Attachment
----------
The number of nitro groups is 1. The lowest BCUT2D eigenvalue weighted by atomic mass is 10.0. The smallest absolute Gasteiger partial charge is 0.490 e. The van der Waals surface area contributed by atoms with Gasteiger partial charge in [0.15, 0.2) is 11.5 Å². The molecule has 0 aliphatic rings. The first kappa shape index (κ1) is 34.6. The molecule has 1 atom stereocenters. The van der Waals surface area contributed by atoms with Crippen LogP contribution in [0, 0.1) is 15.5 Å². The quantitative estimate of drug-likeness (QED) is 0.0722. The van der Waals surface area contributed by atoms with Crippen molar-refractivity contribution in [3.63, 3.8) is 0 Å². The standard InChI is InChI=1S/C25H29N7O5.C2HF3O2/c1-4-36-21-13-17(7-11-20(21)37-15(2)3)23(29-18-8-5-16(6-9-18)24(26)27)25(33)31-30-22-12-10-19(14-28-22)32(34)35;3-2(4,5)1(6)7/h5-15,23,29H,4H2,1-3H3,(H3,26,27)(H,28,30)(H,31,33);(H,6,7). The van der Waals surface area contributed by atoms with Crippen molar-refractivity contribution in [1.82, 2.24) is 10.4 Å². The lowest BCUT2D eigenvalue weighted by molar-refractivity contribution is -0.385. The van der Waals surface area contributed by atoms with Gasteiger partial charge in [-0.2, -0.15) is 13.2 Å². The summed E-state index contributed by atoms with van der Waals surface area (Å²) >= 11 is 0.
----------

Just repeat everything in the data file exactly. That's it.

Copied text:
The number of nitro groups is 1. The lowest BCUT2D eigenvalue weighted by atomic mass is 10.0. The smallest absolute Gasteiger partial charge is 0.490 e. The van der Waals surface area contributed by atoms with Gasteiger partial charge in [0.15, 0.2) is 11.5 Å². The molecule has 0 aliphatic rings. The first kappa shape index (κ1) is 34.6. The molecule has 1 atom stereocenters. The van der Waals surface area contributed by atoms with Crippen LogP contribution in [0, 0.1) is 15.5 Å². The quantitative estimate of drug-likeness (QED) is 0.0722. The van der Waals surface area contributed by atoms with Crippen molar-refractivity contribution in [3.63, 3.8) is 0 Å². The standard InChI is InChI=1S/C25H29N7O5.C2HF3O2/c1-4-36-21-13-17(7-11-20(21)37-15(2)3)23(29-18-8-5-16(6-9-18)24(26)27)25(33)31-30-22-12-10-19(14-28-22)32(34)35;3-2(4,5)1(6)7/h5-15,23,29H,4H2,1-3H3,(H3,26,27)(H,28,30)(H,31,33);(H,6,7). The van der Waals surface area contributed by atoms with Crippen molar-refractivity contribution in [1.82, 2.24) is 10.4 Å². The lowest BCUT2D eigenvalue weighted by molar-refractivity contribution is -0.385. The van der Waals surface area contributed by atoms with Gasteiger partial charge in [-0.2, -0.15) is 13.2 Å². The summed E-state index contributed by atoms with van der Waals surface area (Å²) >= 11 is 0.